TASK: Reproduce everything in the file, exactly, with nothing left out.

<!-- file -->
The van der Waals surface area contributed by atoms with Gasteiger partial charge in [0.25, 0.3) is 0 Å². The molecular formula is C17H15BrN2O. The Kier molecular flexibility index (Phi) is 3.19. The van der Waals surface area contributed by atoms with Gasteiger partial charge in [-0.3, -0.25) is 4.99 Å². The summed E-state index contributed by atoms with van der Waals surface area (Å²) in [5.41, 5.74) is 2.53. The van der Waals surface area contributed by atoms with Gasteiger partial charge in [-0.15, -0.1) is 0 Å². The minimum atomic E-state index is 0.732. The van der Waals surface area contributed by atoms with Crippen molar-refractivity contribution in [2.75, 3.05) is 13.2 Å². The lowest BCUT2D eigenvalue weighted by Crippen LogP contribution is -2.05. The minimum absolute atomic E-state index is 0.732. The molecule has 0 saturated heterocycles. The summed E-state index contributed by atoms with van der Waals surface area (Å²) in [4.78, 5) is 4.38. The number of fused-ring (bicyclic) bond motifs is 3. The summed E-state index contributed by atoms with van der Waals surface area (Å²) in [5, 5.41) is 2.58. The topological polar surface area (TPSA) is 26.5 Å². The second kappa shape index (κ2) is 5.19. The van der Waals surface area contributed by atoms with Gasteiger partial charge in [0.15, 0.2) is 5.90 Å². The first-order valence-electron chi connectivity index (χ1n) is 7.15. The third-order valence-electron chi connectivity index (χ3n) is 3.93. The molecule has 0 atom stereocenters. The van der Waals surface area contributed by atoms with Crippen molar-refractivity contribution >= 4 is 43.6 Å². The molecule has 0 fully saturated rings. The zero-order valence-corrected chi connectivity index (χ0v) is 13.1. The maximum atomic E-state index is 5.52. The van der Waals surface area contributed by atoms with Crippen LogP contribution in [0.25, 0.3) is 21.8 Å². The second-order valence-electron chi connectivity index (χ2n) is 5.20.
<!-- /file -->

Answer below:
The van der Waals surface area contributed by atoms with Gasteiger partial charge in [0.25, 0.3) is 0 Å². The molecular formula is C17H15BrN2O. The Kier molecular flexibility index (Phi) is 3.19. The van der Waals surface area contributed by atoms with Gasteiger partial charge in [-0.3, -0.25) is 4.99 Å². The summed E-state index contributed by atoms with van der Waals surface area (Å²) in [5.41, 5.74) is 2.53. The van der Waals surface area contributed by atoms with Gasteiger partial charge in [-0.15, -0.1) is 0 Å². The minimum atomic E-state index is 0.732. The van der Waals surface area contributed by atoms with Crippen molar-refractivity contribution in [2.75, 3.05) is 13.2 Å². The lowest BCUT2D eigenvalue weighted by Crippen LogP contribution is -2.05. The minimum absolute atomic E-state index is 0.732. The molecule has 0 saturated heterocycles. The summed E-state index contributed by atoms with van der Waals surface area (Å²) in [4.78, 5) is 4.38. The number of fused-ring (bicyclic) bond motifs is 3. The summed E-state index contributed by atoms with van der Waals surface area (Å²) in [5, 5.41) is 2.58. The topological polar surface area (TPSA) is 26.5 Å². The second kappa shape index (κ2) is 5.19. The van der Waals surface area contributed by atoms with Gasteiger partial charge in [0.15, 0.2) is 5.90 Å². The first-order valence-electron chi connectivity index (χ1n) is 7.15. The third-order valence-electron chi connectivity index (χ3n) is 3.93. The molecule has 0 atom stereocenters. The van der Waals surface area contributed by atoms with Crippen molar-refractivity contribution >= 4 is 43.6 Å². The molecule has 0 fully saturated rings. The zero-order valence-corrected chi connectivity index (χ0v) is 13.1. The maximum atomic E-state index is 5.52. The van der Waals surface area contributed by atoms with Crippen LogP contribution in [0.25, 0.3) is 21.8 Å². The second-order valence-electron chi connectivity index (χ2n) is 5.20.